"What is the mattor? Is anything
wrong?" she asked.
"Nothing is wrong," answered Bran
don, smiling )u spite of himself. "Noth
ing on earth is wrong with you, you
may be sure. You are perfect?that is,
for a woman?and one who thinks there
is anything wrong about a perfect
woman is hard to please. But if you
flatter yourself that you in any way
resemble u man or that your dross In
tho faintest degreo conceals your sex
you nre mistaken. It makes it only
"How enn that be?" asked Mary
comical tribulation. , "Is not this a
man's doublet nnd hose, and this hnt
ls it not a man's hat? Tliey are all for
a num. Then why do I not look llko
one, I nsk? Tell mo what Is wrong.
Oh, I thoughf: I looked Just like a man.
I thought the disguise was perfect."
'?Well," returned Brandon, "if you
"t permit nut to sny so, you are on
*oo symmetrical and shapely
? V r ~- ^-.
over to pass for n man."
Tho flaming color was In bor checks
ns Ilrnndon wont on: "Your feet are
too small, even for n boy's feet. I
don't think you could bo made to look
llko a man If you worked from now
Ilrnndon spoke In a troubled tone,
for ho was beginning to see In Mary's
perfect and irrepressible womanhood
an Insurmountable difficulty right
across his path.
"As to your feet, you might find
larger shoe's, or, better still, Jack boots,
and, ns to your hose, you might wear
longer trunks, but what to do about
the doublet I am sure I do not know."
Mary looked up helpless and forlorn,
and the hot face went into her bended
elbow ns a realization of the situation
seemed to dawn upon her.
"Oh, I wish I had not come! But I
wanted to grow accustomed, so that I
could wear them before otbers. I be
lieve I could bear It more easily with
any one else. I did not think of it in
that way." And she snatched her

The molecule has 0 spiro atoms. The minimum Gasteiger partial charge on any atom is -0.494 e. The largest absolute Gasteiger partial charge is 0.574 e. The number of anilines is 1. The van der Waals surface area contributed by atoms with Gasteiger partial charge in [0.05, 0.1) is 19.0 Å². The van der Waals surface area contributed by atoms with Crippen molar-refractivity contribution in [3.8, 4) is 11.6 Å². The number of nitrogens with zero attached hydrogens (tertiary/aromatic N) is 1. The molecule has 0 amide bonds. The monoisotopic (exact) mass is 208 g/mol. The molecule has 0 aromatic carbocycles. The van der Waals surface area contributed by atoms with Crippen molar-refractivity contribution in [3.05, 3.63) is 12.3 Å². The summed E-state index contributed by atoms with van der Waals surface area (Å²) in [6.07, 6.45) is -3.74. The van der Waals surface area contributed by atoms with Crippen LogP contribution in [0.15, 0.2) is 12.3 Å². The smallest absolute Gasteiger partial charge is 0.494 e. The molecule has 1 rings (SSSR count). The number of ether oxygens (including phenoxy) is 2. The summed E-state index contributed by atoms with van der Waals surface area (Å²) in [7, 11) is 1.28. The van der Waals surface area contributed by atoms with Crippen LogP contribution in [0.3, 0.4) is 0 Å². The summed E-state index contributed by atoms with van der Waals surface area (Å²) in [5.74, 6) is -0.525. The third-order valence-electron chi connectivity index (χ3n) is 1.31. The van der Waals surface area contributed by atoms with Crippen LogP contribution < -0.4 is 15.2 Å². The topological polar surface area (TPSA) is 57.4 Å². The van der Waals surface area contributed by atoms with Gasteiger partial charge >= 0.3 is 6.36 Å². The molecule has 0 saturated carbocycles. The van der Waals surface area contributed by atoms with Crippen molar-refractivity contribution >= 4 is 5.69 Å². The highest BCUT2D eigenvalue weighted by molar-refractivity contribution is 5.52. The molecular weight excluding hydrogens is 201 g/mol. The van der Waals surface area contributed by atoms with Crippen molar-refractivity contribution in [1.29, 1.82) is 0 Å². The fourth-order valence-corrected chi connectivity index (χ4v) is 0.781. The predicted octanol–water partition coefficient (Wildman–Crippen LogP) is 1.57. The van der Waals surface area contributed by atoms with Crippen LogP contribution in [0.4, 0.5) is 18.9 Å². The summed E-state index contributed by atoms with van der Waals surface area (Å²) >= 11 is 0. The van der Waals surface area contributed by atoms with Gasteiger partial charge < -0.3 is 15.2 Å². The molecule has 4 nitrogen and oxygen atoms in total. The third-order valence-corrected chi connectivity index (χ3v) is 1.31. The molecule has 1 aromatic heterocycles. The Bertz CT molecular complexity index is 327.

cloak from where it hud fallen on tbe
floor and threw it around her.
"What way, Mary?" asked Brandon
gently and receiving no answer. "But
you will have to bear my looking at
you all the time If you go with mo."
"I don't believe I can do it."
"No, no," answered he, bravely at
tempting cheerfulness; "wo may as
well give it up. I have had no hopo
from the llrst. I knew it could not bo
done, and it should not. I was both
insane and criminal to think of per
mitting you to try it."
Brandon's forced cheerfulness died
out with his words, and he sank luto a
chair, with his elbows on his knees and
Brandon and I were struclt dumb with
his face In his hands. Mary ran to him
at once. There had been a little mo
ment of faltering, but thero was no
real surrender in her.
Dropping on her knee beside hlin, she
said coaxlngly: "Don't give up. You
are a man; you must not surrender
and let me, a girl, prove the stronger.
Shame upon you when I look up to
you so much and expect you to help me
be brave! I will go. I will arrange
myself In some way. Oh, why am I
not different? I wish I were ns straight
ns the queen." And for that first time
in her life she bewailed her beauty be
cause it stood between her and Bran
She soon coaxed him out of his de
spondency, and wo began again to plan
the matter in detail.
The girls sat on Brandon's clonk and